THE HAMLIN GARLAND COLLECTION
In 1904, President Theodore Roosevelt wrote his friend Hamlin Garland that he could not
invite President Diaz of Mexico or any other foreign rulers to the White House, for "We have been bedeviled to invite all
kinds of kings" and "we have politely but firmly declined in each case.
As a matter of fact, a democratic government like ours is not suited
to extend hospitality to kings and the like." George Bernard Shaw, on
a world cruise in 1933, wrote from the "Empress of Britain" that he
had stayed with William Randolph Hearst at San Simeon "with a host of
young sirens from the studios...The Labour people were amazed and disgusted
by such levity, but I was quite satisfied with this disposal of my time."
He concludes by presenting his compliments to the Garland family, then
residing in Hollywood, trusting that "their characters have not suffered
by their present location."
These and more than 8000 other pieces of correspondence, largely unpublished, are part of the Hamlin Garland
Collection kept in Rare Books & Manuscripts at the University of Southern California's Doheny Memorial Library. The Garland papers came to USC in 1940-41 by arrangement with
Mrs. Garland and his two daughters. Supplementary materials were contributed by Profs. Donald Pizer (Tulane Univ.) and Mark Rocha (CSU Humboldt). Organization of the collection
was carried out (1950-55) by Prof. Bruce McElderry (USC), and the original finding aid (1962)
is the work of Lloyd Arvidson (USC Library). The letters include many from such famous correspondents as James M. Barrie,
Joseph Conrad, Thomas Hardy, and A. A. Milne of England, and from Americans such as Walt Whitman, William Dean Howells,
Stephen Crane, Gertrude Atherton, and Willa Cather.
in the collection are nearly eight
hundred manuscripts of Garland's writings,
dozens of his literary notebooks, many hundreds of photographs and other
memorabilia, and Garland's personal library. Many of the items in the collection are surprising. For example, there are
sheets of then-fashionable spirit-writing and the transcripts of seances in which Garland participated. Then there
is a hand-written translation of Salvatore Farina's play "Il Signor Io"
made by Garland's best friend, Henry Blake Fuller.
There is also a 100-page fragmentary dramatization by William Dean Howells of his novel A Hazard of New Fortunes,
which was later published from this text in Howells's
Complete Plays at New York University Press.
the collection trace the story of
Garland's life: the well-worn slate he carried to school as a small boy in Wisconsin and Iowa in the 1870's,
pictures and autographs of schoolmates and the 1881 graduation program of the Cedar Valley Seminary of Osage, Iowa
(Garland debated the question, "Should the Negro exodus be encouraged?"); the ledger-type notebooks in which he copied
out passages from Paine's History of English Literature while holding down
a homestead claim in the Dakota Territory
during the blizzards of the winter
1883-84. Then the evidences of his brash assaults on America's center of
Boston, in 1884: first notes from his time of intensive study
in the Boston Public Library,
then clippings of his first writings and
announcements of lectures, with the manuscripts of the lectures themselves.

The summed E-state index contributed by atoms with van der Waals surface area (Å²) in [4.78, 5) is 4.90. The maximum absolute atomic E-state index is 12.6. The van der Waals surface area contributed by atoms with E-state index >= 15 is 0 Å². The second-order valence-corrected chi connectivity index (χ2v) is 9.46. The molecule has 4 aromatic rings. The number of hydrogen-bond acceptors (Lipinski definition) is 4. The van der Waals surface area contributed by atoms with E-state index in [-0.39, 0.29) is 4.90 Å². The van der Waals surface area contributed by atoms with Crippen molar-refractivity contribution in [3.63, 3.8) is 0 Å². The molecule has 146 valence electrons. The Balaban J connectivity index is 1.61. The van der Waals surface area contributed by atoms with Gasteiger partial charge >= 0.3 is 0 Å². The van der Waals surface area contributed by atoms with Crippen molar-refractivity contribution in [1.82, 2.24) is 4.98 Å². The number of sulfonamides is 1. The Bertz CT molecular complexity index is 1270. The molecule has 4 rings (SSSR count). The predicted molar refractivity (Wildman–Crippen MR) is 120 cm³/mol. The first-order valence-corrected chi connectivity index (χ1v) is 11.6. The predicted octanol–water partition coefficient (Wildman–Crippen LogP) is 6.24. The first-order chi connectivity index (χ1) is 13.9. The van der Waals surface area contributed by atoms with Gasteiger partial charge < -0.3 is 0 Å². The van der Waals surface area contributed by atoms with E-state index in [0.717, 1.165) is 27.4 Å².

Programs and announcements indicate Garland's leading role in founding
an independent, naturalistic theater in 1891-92
with James A. Herne, while
further notebooks record his interviews with Civil War veterans during
the preparations of his
biography, The Life of U.S. Grant. Itineraries
and speech outlines tell of his campaign on behalf of Henry George and
his Single Tax movement. Book contracts and manuscripts indicate Garland's
rise as one of America's foremost authors:
his famous Main-Travelled Roads,
the first naturalistic treatment of farm life in America, was published
in 1891 and
was quickly followed up by more novels and stories in the same vein.
In the early 1930s, the Garlands built a home near Hollywood
and lived there until the
author's death in 1940. USC has the manuscript of his last, unpublished volume of memoirs
The Fortunate Exiles, and a copy of the 1940 Venice High
School yearbook, Argonaut, with its posthumous tribute to the famous writer,
who had died that spring.
Lloyd Arvidson, indexer and cataloger of the Garland Collection, from
the Library Staff Bulletin, March 15, 1960.
(1860-1940), an author who put his own part of the country on the literary
map, is best remembered by the title he gave his autobiography, Son of
the Middle Border. Gaining his spurs with a successful collection of grimly
naturalistic 'down home' stories in 1891, Garland came to prominence just
as the "frontier" mentality was losing out to the waves of settlement in
California and the West. Garland, however, looked to his roots in Wisconsin
and the Upper Midwest, urging the idea that this, too, had been borderland
in his own lifetime.
In later years
Garland wrote extensively about Indian affairs, conservation, art, and
literary trends; he also expanded his geographic range to include romances
of the Far West, yet it was his reminiscences of his early years which
stamped him in the public mind, and to which he turned again and again
Such was Garland's
prestige after election to the American Academy of Arts and Letters
in 1918, and after winning the Pulitzer Prize for biography in 1921,
that he acceded to the unofficial title of "Dean of American Letters"
at a time (the age of Hemingway, O'Neill, Faulkner, Dos Passos, Fitzgerald)
when his own writing was growing conspicuously out of date. In his later
years, Garland moved to Los Angeles, residing on DeMille Drive in Hollywood.
He lectured at USC in the mid-1930s; and his personal library along
with some 8000 letters from fellow writers, publishers, and admirers
came to USC after Garland's death, forming the cornerstone of the American
Additional background material by John Ahouse